ASU babies Canary Islands tree - East Valley Tribune: Tempe

ASU babies Canary Islands tree

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Posted: Friday, March 17, 2006 4:10 am | Updated: 3:51 pm, Fri Oct 7, 2011.

What’s about 45 feet tall and has a 44-inch waistline? It sheds a lot and gets regular checkups. But it never moves from its spot.

Know the answer?

It’s a tree at the Arizona State University Research Park in south Tempe.

But the botanical wonder with a broad girth and 75 feet of shade is not just any tree. This Mount Atlas pistachio tree gets house calls from a tree doctor in case a bough breaks, its trunk cracks or it is struck by some sort of blight.

ASU facilities manager Dean Hooks estimates the gray-leafed tree has cost the university at least $100,000 in special care in 20 years — and all because the tree was almost famous.

A plaque on its trunk boasts that the giant was once nominated in the early 1980s to be recognized as a “tree of significant shade,” he says.

The champion trees listed on the Arizona Register of Big Trees include dozens of other timber giants rooted in Arizona soil: A 28-foot redberry juniper in the Ajo Mountains, a 21-foot jumping cholla in Pinal County, an African sumac with a 115-inch girth in Tucson and others.

But no pistachio.

Despite its wide waist and expansive crown, the pistachio has never made the list. Ken Morrow, who keeps track of all the big fauna on the state register, says he doesn’t know why.

To become a champion tree, a botanist or other tree admirer needs to record the tree’s circumference (about 4.5 feet from the ground), figure out the height and span of the crown, and then add the numbers together to find the tree’s total points. The information is then submitted to the state register to nominate the tree.

Despite the pistachio’s lack of success, the tree has been lavished with attention since the 1990s, when Motorola began constructing a research facility at the site.

Hooks says the tree has been there almost a century, planted in 1908 after ASU botanists brought it back from the Canary Islands.

That means this nearcentenarian has stood on the site since before Arizona became a state. It has withstood hundreds of monsoon season storms and drought, weathered scratches from squirrels and other creatures, bowed in gusty desert winds and fended off many diseases, aphids and fungi that could debilitate or kill it.

While silently fighting the forces of nature, the bushytopped tree continues to grow in breadth and age, thriving in the desert environment.

Farmhands used to park under the tree when the land was home to ASU’s Research Farm. That sort of thing has not happened since Hooks became the tree’s protector.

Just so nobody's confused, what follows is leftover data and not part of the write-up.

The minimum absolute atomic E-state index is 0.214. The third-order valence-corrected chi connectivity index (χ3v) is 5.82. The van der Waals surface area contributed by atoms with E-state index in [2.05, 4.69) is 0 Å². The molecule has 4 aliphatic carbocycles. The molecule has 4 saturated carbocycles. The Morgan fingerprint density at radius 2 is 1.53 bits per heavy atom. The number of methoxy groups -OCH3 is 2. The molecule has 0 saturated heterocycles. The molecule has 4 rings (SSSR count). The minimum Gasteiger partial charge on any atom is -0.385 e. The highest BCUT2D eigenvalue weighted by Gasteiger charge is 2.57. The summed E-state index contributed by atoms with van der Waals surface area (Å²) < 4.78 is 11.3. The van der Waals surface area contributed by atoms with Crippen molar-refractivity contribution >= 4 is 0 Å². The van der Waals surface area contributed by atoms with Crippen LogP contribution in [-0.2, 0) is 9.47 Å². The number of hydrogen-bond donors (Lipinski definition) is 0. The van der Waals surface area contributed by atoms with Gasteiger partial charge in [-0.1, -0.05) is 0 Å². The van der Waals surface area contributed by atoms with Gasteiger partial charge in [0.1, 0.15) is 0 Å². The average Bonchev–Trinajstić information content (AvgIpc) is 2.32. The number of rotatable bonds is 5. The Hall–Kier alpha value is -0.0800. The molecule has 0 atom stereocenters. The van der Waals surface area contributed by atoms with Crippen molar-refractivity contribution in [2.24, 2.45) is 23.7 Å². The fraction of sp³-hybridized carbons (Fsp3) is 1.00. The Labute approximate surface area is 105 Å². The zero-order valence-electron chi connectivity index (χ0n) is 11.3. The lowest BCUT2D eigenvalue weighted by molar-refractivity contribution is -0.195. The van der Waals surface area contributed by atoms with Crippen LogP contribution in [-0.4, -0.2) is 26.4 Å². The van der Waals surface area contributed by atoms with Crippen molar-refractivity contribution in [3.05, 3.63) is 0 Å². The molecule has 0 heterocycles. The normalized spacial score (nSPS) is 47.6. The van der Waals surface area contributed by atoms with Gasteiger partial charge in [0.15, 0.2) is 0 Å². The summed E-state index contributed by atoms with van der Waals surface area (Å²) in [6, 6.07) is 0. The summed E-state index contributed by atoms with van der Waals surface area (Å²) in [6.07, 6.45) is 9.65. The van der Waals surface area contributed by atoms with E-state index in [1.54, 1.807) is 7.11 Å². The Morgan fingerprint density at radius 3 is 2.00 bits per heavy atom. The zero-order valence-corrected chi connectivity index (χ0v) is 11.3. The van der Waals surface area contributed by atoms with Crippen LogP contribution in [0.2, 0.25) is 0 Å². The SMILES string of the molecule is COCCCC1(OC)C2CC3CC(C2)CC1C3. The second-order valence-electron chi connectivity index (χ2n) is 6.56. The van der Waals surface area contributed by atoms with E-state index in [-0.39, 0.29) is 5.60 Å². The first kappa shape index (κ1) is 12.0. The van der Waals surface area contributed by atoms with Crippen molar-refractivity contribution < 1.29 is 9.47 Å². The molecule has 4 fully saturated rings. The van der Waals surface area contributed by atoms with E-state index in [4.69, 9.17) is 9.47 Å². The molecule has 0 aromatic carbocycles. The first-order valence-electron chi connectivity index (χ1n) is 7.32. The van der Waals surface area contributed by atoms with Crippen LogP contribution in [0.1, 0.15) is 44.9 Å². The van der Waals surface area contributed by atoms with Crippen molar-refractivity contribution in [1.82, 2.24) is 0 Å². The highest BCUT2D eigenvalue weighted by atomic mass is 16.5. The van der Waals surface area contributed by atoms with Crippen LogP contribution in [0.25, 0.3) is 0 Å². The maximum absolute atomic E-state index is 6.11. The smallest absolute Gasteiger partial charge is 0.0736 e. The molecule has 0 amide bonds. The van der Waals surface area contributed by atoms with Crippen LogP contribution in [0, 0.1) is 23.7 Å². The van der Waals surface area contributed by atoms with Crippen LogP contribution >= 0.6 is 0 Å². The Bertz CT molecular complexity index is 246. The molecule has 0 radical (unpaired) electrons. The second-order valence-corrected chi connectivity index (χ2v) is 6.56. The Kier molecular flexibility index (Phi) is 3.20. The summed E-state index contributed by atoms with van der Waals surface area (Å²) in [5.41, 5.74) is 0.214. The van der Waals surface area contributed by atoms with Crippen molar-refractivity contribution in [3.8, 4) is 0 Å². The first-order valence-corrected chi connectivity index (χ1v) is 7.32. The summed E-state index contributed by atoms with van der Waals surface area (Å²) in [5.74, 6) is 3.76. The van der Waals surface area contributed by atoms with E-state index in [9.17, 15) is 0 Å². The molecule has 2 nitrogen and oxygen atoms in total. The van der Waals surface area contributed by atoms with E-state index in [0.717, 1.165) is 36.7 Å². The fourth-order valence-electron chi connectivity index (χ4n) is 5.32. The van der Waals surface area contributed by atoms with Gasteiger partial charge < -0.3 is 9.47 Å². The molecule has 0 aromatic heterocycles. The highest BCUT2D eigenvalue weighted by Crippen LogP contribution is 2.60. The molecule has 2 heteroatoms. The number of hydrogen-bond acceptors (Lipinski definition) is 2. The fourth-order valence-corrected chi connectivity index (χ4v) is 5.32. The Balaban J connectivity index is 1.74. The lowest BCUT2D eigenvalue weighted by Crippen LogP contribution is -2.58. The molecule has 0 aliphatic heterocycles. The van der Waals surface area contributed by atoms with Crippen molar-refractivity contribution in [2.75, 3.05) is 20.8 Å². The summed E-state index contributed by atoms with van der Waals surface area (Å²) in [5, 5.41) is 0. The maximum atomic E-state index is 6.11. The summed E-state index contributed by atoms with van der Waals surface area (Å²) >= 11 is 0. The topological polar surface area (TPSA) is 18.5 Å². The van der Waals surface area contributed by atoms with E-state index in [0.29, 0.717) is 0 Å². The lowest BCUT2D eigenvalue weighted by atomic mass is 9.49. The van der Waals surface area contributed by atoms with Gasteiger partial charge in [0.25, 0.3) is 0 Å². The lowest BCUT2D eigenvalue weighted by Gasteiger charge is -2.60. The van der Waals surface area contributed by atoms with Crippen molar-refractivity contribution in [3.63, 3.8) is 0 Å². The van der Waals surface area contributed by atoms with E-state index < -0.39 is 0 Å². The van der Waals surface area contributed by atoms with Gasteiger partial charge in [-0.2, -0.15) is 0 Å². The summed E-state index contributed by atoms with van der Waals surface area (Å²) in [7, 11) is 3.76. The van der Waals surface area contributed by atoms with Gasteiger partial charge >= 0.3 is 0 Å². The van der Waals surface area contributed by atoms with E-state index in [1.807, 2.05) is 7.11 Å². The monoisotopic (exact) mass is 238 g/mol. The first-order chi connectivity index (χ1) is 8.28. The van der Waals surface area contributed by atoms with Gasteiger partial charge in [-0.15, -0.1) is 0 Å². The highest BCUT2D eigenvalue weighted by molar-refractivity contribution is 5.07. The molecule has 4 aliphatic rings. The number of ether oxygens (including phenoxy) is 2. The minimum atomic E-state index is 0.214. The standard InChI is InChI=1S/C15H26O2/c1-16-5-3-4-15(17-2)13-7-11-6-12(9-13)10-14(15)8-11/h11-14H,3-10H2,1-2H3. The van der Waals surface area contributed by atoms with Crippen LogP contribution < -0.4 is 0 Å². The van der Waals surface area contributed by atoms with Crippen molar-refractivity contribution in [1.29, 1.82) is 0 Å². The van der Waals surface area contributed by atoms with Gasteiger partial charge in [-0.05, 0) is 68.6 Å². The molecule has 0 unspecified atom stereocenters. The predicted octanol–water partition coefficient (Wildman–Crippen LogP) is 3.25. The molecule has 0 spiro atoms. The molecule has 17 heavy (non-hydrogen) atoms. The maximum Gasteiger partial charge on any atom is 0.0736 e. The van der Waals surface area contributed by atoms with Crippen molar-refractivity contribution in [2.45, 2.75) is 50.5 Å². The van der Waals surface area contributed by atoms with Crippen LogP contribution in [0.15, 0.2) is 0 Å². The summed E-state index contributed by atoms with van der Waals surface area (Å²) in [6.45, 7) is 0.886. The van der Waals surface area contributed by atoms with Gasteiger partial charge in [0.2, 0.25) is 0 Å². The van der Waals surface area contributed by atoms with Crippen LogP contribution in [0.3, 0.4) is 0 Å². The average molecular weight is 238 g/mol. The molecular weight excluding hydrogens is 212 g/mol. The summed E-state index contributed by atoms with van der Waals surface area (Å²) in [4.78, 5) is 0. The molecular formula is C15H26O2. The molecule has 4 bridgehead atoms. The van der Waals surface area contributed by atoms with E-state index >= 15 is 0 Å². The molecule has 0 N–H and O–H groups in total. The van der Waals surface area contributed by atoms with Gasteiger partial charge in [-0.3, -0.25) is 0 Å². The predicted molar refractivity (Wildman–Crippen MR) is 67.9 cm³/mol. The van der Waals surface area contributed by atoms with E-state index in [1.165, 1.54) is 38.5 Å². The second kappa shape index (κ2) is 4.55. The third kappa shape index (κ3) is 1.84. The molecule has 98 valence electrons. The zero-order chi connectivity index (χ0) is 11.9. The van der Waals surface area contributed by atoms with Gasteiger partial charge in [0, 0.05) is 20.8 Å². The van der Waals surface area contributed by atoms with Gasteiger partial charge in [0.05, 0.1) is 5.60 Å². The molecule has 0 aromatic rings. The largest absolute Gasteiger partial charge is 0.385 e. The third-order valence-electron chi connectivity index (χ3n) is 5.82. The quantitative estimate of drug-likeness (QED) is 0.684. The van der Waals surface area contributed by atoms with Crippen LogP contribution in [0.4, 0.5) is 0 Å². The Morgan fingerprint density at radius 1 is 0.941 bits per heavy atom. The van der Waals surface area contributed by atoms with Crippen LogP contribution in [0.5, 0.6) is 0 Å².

After spotting the plaque, Motorola adjusted its construction plans so as not to disturb the tree. Hooks made sure that no one parked near it, or put any tables or chairs underneath to preserve its root system.

“One of my duties was watching out for that tree,” recalls Hooks, who was the former facilities director for Motorola. “We had a bright orange fence around it, a sign hanging on it. Even after the site was completed, we had an arborist on call 24 hours a day.”

And they still do.

The current arborist or tree doctor is Doug Duport, who works for the landscaping firm The Groundskeeper. He carries a cell phone in case research park officials notice some unusual changes in the pistachio, which some at the park nicknamed the “Bfeet” — the Big and Famous Tree.

Duport checks on it every three months or so. The tree, a male that cannot produce the spicy pistachio nuts, has a botanical illness called slime flux, a bacterial infection that is incurable.

“It’s something that the tree is going to have to live with,” Duport says.

He monitors the water and tree’s soil nutrients.

Most of his examination is conducted by using his senses.

He even uses his ears, tapping the tree with a small hammer and listening for any abnormal noises that would signal decay.

It’s uncommonly large, he remarks. Research shows that most pistachio trees grow up to 30 feet tall with a 30-foot crown.

But they’re known for preferring warm climates. Originally from western Asia and Asia Minor, the pistachios that have settled in the United States are mostly in the Southwest and parts of California.

Duport notes that this broad pistachio is protective of its interests. To keep the soil near it moist and rich, the tree has grown much wider on top than it is tall, extending its shade and shelter.

He is in awe of its survival techniques, its age and strength.

“Honestly, I think there’s something in all of us that appreciates trees,” Duport says. “As a child, I loved climbing trees, playing in the woods and built forts and fell out of trees.”

He adds that trees like this large pistachio are a source of comfort, which could explain why so many of the research park caretakers have a soft spot for the Bfeet.

“We all have sought the cover of trees,” Duport says.

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